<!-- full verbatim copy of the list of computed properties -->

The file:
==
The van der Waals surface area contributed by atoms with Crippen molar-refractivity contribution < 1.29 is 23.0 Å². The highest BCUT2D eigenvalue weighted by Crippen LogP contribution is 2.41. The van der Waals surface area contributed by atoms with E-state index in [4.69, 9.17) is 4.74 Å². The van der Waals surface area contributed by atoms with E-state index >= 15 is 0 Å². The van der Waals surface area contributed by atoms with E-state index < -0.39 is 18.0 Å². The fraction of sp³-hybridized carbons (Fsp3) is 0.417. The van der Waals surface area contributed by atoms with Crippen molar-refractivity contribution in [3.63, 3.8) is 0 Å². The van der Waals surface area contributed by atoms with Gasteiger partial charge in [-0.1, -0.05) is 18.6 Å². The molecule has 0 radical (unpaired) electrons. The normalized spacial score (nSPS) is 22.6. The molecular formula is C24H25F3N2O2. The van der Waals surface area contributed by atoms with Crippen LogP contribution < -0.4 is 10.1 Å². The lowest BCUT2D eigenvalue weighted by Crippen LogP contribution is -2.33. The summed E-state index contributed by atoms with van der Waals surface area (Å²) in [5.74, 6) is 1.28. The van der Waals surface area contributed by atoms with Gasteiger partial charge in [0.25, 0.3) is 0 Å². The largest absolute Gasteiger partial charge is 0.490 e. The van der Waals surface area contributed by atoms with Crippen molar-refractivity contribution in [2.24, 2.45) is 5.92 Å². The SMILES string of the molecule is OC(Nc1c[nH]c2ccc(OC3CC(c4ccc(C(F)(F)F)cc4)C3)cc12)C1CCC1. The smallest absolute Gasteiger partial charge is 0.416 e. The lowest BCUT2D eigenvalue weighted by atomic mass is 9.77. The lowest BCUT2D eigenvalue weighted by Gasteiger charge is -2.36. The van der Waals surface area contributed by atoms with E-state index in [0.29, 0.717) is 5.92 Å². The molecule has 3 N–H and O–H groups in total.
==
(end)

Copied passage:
The van der Waals surface area contributed by atoms with Crippen molar-refractivity contribution < 1.29 is 23.0 Å². The highest BCUT2D eigenvalue weighted by Crippen LogP contribution is 2.41. The van der Waals surface area contributed by atoms with E-state index in [4.69, 9.17) is 4.74 Å². The van der Waals surface area contributed by atoms with E-state index >= 15 is 0 Å². The van der Waals surface area contributed by atoms with E-state index < -0.39 is 18.0 Å². The fraction of sp³-hybridized carbons (Fsp3) is 0.417. The van der Waals surface area contributed by atoms with Crippen molar-refractivity contribution in [3.63, 3.8) is 0 Å². The van der Waals surface area contributed by atoms with Gasteiger partial charge in [-0.1, -0.05) is 18.6 Å². The molecule has 0 radical (unpaired) electrons. The normalized spacial score (nSPS) is 22.6. The molecular formula is C24H25F3N2O2. The van der Waals surface area contributed by atoms with Crippen LogP contribution < -0.4 is 10.1 Å². The lowest BCUT2D eigenvalue weighted by Crippen LogP contribution is -2.33. The summed E-state index contributed by atoms with van der Waals surface area (Å²) in [5.74, 6) is 1.28. The van der Waals surface area contributed by atoms with Gasteiger partial charge in [0.25, 0.3) is 0 Å². The largest absolute Gasteiger partial charge is 0.490 e. The van der Waals surface area contributed by atoms with Crippen molar-refractivity contribution in [2.24, 2.45) is 5.92 Å². The SMILES string of the molecule is OC(Nc1c[nH]c2ccc(OC3CC(c4ccc(C(F)(F)F)cc4)C3)cc12)C1CCC1. The smallest absolute Gasteiger partial charge is 0.416 e. The lowest BCUT2D eigenvalue weighted by atomic mass is 9.77. The lowest BCUT2D eigenvalue weighted by Gasteiger charge is -2.36. The van der Waals surface area contributed by atoms with E-state index in [0.29, 0.717) is 5.92 Å². The molecule has 3 N–H and O–H groups in total.